Could you scrape together two grand in a month if needed?
A 2011 report from the National Bureau of Economic Research showed that 44 percent of Americans would have trouble getting their hands on $2,000 in 30 days if they needed it.
Nearly half of the country is an unexpected medical emergency or a leaky roof away from financial ruin. Statistics don’t lie – Americans don’t save money. As the nation prospered during the 50s and 60s, people put money away in college funds, rainy day accounts, and for retirement. In the 1970s, the personal savings rate averaged 9.6 percent, but had fallen to 4 percent by 2012.
We spend, but we don’t save. Is it because we have become a narcissistic society only concerned with instant gratification, whether we have the money for that gratification or not? Or, are there other factors influencing our free spending ways? There seems to be five reasons Americans don’t save money, and these five reasons are undermining the financial foundation of our society.
The 5 Reasons Americans Don’t Save Money
It’s a Borrower’s Paradise!
Since the 1970s, easy credit has flooded the market. The use of credit cards exploded and the lives of the American consumer has never been the same. Baby boomers became adults with credit cards and easy financing and have utilized these tools to their maximum benefit…and detriment. However, there are signs that things may be changing.
A new study from the Pew Research Center found that young adults carry much less debt than their parents. Perhaps it was because of the recession, but the debts of individuals under 35 fell by 30% in the past few years. However, during the same time, the debts of the overall population only dropped by 8%. Perhaps the days when Americans will be living on maxed out credit cards is finally coming to an end.
In Financial Institutions, We Don’t Trust
Is some healthy skepticism concerning our nation’s financial institutions a good thing? You bet it is! Financial institutions are out for one thing – your money. Because of this deserved mistrust, many Americans live off the financial grid. Many Americans use check cashing places, money orders, and payday loans stores when they need a cash infusion, but these services cost far more than banks and further erode someone’s dwindling financial reserves.
The Sad Decline of Interest Rates
So many families have benefited from the decline in mortgage interest rates. Without this steep decline, many Americans would have been unable to purchase a home and live the American Dream. But, because of low interest rates, that dream may become a nightmare as they head toward retirement. Why? Because of miniscule interest rates offered by banks, no one puts money away in a savings account. The simple savings account is almost a thing of the past – and it is not a good thing.
When I was a kid, oh so long ago, you could go down to the bank with your parents, open a savings account, and invest your paper route money (usually with some matching funds from your parents). You would get a savings book in which you could keep track of your deposits and the interest you earned. You know what? You could actually, with the magic of compound interest, see money being earned on your tiny account. Even during the 1980s, you could actually earn money, safely, in a savings account as rates were around five percent – they are less than one percent now! Here in 2013, even if you were putting more than paper route money in your savings account, the interest earned is negligible and to see any interest, you would need a magnifying glass.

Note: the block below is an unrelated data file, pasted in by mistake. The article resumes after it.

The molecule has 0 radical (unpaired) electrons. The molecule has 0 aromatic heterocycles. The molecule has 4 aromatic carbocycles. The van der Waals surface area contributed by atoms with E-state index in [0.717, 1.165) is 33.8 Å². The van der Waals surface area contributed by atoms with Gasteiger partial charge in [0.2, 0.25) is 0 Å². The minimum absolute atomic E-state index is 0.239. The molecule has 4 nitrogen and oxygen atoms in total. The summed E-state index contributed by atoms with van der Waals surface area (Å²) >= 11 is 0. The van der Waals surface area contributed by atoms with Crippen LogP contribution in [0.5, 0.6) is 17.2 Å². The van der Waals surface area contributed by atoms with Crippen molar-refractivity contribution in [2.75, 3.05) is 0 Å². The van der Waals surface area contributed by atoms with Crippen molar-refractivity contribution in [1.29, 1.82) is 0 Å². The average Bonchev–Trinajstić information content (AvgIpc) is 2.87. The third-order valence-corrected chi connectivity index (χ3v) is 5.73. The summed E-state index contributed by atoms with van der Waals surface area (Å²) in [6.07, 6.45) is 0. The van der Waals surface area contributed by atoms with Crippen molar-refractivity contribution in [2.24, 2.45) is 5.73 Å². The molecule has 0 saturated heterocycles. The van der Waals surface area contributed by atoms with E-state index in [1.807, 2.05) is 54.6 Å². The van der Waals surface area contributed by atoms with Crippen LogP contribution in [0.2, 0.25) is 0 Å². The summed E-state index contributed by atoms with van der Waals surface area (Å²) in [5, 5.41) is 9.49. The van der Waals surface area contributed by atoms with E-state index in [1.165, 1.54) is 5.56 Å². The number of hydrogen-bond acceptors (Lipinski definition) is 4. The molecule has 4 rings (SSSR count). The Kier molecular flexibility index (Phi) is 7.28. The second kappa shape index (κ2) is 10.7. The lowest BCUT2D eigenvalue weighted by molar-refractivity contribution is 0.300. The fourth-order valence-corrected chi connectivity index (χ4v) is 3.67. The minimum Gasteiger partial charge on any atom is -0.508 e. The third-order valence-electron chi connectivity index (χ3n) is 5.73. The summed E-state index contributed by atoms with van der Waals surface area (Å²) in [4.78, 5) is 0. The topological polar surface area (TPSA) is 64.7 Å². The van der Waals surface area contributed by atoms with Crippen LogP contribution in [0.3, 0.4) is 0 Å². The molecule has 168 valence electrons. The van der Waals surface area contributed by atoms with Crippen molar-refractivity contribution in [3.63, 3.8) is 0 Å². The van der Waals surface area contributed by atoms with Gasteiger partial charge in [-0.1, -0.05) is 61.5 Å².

Investing is a Roller Coaster Ride for Financial Geniuses
These low rates have pushed more people in to riskier investments, and as we have seen in recent times, even so-called “safe” investments in the stock market are no longer safe. As our economy has grown to unprecedented levels, investing has become much more complicated. The stock market is like one extreme carnival ride, far too scary for John Q. Public. Options, derivatives, and other exotic investments seem to dominate the news and make a few people very rich, but understanding them is more difficult than quantum psychics. Since investments seem to be beyond the capabilities of most regular people, they might as well just buy that new flat screen or sports car – it’s better than losing it in the market.
Our Endless Consumer Economy
We are bombarded by advertisements 24/7 to buy, buy, buy, and buy some more. We are constantly trying to keep up with the Joneses, often unaware that the Joneses are maxing out their credit cards to keep up with some other Joneses down the street. You can buy anything and everything you want without leaving the comfort of your desk chair – the Internet has made being a shopaholic easy and private. Not only are we bombarded by advertisements, we also need more things than we used to. My parents didn’t need to pay a cable bill, an internet cable service bill, or need to supply me with a cell phone, a laptop, virus protection and flash drives for that laptop, printers, and iPods. Though baby boomers probably spoil their kids, many of these items are necessary for them to compete in school and are a part of normal middle class society – we just need more things to be middle class nowadays.
These five reasons Americans don’t save money has created instability in our financial markets and in the fabric of our society, but perhaps the next generation may make positive changes. Though our consumer economy shows no sign of slowing down, young adults, by carrying less debt than their parents, may be showing signs of rational financial behavior. Something they could perhaps teach their parents and their elected officials. Could the government scrape together $2,000 in 30 days? Without printing more money, it could be a problem!